you talk a lot about high grade in today’s, you focus on this focus areas with 25
    rigs more or less throughout the remainder of the year, is there you have
    experienced some better results there, is there sort of a percentage wise number
    that you use on top of your base case type curve in that focus area?

    David Lawler

    No, David this is Dave Lawler we don’t make any kind of adjustment I think this is
    the key theme for us is that we did spend significant amount of money testing the
    play and we’ve found some very good areas and we have infrastructure there, so
    we are just going to continue to use our CapEx where we can get the greatest
    return like Tom was mentioning. So, we still wanted to go out and test the
    appraisal areas we are doing that, but where we are right now we just want to be
    as efficient as we can do with the CapEx.

    Tom Ward

    I think it is a little bit rare that a company uses the whole field across every well
    that’s been drilled to come up with a type curve. I think that’s fairly conservative in
    the business today where most companies use the better areas to drill within
    different plays and then look at that as being achievable for a type curve. So, I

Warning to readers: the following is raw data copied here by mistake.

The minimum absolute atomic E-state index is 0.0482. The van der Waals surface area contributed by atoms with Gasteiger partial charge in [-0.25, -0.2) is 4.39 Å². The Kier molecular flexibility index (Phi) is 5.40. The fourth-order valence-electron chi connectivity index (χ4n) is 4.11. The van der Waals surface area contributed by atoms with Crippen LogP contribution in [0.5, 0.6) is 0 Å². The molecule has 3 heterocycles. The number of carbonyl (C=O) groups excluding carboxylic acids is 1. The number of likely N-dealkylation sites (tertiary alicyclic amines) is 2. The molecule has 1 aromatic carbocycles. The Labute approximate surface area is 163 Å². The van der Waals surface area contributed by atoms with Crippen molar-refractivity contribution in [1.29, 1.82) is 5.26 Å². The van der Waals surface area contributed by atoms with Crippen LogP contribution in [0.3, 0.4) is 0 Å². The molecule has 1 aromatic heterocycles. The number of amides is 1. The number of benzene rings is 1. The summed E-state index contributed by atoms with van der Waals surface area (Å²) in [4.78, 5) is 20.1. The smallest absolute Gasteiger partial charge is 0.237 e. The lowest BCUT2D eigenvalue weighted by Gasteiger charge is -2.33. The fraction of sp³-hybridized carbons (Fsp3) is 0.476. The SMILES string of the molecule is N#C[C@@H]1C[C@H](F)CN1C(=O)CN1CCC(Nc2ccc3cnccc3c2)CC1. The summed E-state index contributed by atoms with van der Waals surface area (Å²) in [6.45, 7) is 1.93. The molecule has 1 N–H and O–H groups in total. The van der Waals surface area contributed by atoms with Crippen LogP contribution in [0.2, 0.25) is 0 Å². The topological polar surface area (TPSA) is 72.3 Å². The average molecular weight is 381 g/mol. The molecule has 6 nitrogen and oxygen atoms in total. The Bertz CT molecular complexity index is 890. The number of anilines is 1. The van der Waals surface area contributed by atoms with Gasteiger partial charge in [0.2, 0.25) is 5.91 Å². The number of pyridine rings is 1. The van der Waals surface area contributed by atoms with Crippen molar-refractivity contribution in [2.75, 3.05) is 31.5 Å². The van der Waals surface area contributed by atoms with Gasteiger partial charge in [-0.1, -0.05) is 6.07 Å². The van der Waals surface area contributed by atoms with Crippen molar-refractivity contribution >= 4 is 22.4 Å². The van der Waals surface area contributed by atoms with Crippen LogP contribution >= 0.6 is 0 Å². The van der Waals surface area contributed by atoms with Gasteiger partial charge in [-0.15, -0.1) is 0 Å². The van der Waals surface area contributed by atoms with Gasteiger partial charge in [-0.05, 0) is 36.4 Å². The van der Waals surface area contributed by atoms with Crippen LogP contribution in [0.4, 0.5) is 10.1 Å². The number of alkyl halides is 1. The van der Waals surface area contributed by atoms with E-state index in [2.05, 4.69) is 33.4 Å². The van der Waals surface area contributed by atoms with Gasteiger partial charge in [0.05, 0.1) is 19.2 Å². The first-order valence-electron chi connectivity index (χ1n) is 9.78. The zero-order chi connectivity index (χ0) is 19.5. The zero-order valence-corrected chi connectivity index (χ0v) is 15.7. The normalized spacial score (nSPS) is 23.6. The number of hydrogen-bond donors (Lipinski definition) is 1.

think we didn’t choose more conservative way to come up with a type curve for the
    Miss."

    Ohhh. I see Tom. You were merely choosing not to be more conservative . . . .

    What an utter batch of BS. I think anyone with any sense can see what went on here. I think it is utterly insane that this guy hasn't been sued out into the street.
    Jan 28, 2016. 10:20 PM | Likes Like |Link to Comment
  • SandRidge Energy: Water Disposal Controversy  [View article]
    @OKoil --

    Yep. I'm a pretty ardent environmentalist, but the thought of trying to treat brine makes me cringe: It would be an insane waste of resources instead of simply basically returning the stuff back to where it came from.

    To say that there would be no environmental benefit would be the understatement of the year.
    Jan 28, 2016. 10:03 PM | Likes Like |Link to Comment
  • SandRidge Energy: Water Disposal Controversy  [View article]
    This is a very interesting subject, great article by Richard, and I always enjoy and learn from OKoil's and Craig's comments.

    But, let's take a moment and consider how things got to where they are, why SD is in such dire straits, etc. Of course, one can wonder about the wisdom of selling Permian assets and offshore assets and using the proceeds to buy lots of Mississippian Lime leases. In fact, more land than could have been reasonably held even if any of it turned out to be worth a hoot, which fortunately it didn't so they could act like it was no big deal to allow their rights to expire under those leases.

    Really, those leases expiring were not a big deal. The decision to sell good assets to buy the leases and the actual purchase of those leases, now THAT was a big deal.

    There were other shrewd management moves along the way, including "Sandridge Commons," the glass staircase, and spending 2-3x as much in capex as their REVENUES were in multiple years.